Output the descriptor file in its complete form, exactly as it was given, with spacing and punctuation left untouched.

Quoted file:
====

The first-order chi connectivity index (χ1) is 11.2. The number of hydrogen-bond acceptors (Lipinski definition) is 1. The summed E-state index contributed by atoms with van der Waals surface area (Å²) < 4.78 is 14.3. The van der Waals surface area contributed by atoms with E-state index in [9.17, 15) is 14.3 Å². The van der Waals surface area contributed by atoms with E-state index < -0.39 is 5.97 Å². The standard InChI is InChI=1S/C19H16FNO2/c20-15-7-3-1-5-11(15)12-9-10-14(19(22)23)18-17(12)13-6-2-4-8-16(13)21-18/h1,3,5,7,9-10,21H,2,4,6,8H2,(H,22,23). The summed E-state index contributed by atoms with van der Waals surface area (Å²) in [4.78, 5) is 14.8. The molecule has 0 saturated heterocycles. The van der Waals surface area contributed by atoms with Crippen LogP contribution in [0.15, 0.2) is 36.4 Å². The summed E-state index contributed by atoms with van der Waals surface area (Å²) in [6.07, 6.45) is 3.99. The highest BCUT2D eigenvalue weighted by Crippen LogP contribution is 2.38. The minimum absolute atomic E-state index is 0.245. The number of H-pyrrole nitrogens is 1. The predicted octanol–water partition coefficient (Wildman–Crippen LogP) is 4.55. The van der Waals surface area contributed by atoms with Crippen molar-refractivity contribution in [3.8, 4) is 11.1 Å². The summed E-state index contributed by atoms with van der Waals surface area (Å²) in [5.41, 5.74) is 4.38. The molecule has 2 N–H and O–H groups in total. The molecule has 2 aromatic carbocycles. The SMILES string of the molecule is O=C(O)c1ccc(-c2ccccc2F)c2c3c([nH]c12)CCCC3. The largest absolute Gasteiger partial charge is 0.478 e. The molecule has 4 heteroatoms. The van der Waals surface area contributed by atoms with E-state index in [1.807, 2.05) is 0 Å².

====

The first-order chi connectivity index (χ1) is 11.2. The number of hydrogen-bond acceptors (Lipinski definition) is 1. The summed E-state index contributed by atoms with van der Waals surface area (Å²) < 4.78 is 14.3. The van der Waals surface area contributed by atoms with E-state index in [9.17, 15) is 14.3 Å². The van der Waals surface area contributed by atoms with E-state index < -0.39 is 5.97 Å². The standard InChI is InChI=1S/C19H16FNO2/c20-15-7-3-1-5-11(15)12-9-10-14(19(22)23)18-17(12)13-6-2-4-8-16(13)21-18/h1,3,5,7,9-10,21H,2,4,6,8H2,(H,22,23). The summed E-state index contributed by atoms with van der Waals surface area (Å²) in [4.78, 5) is 14.8. The molecule has 0 saturated heterocycles. The van der Waals surface area contributed by atoms with Crippen LogP contribution in [0.15, 0.2) is 36.4 Å². The summed E-state index contributed by atoms with van der Waals surface area (Å²) in [6.07, 6.45) is 3.99. The highest BCUT2D eigenvalue weighted by Crippen LogP contribution is 2.38. The minimum absolute atomic E-state index is 0.245. The number of H-pyrrole nitrogens is 1. The predicted octanol–water partition coefficient (Wildman–Crippen LogP) is 4.55. The van der Waals surface area contributed by atoms with Crippen molar-refractivity contribution in [3.8, 4) is 11.1 Å². The summed E-state index contributed by atoms with van der Waals surface area (Å²) in [5.41, 5.74) is 4.38. The molecule has 2 N–H and O–H groups in total. The molecule has 2 aromatic carbocycles. The SMILES string of the molecule is O=C(O)c1ccc(-c2ccccc2F)c2c3c([nH]c12)CCCC3. The largest absolute Gasteiger partial charge is 0.478 e. The molecule has 4 heteroatoms. The van der Waals surface area contributed by atoms with E-state index in [1.807, 2.05) is 0 Å².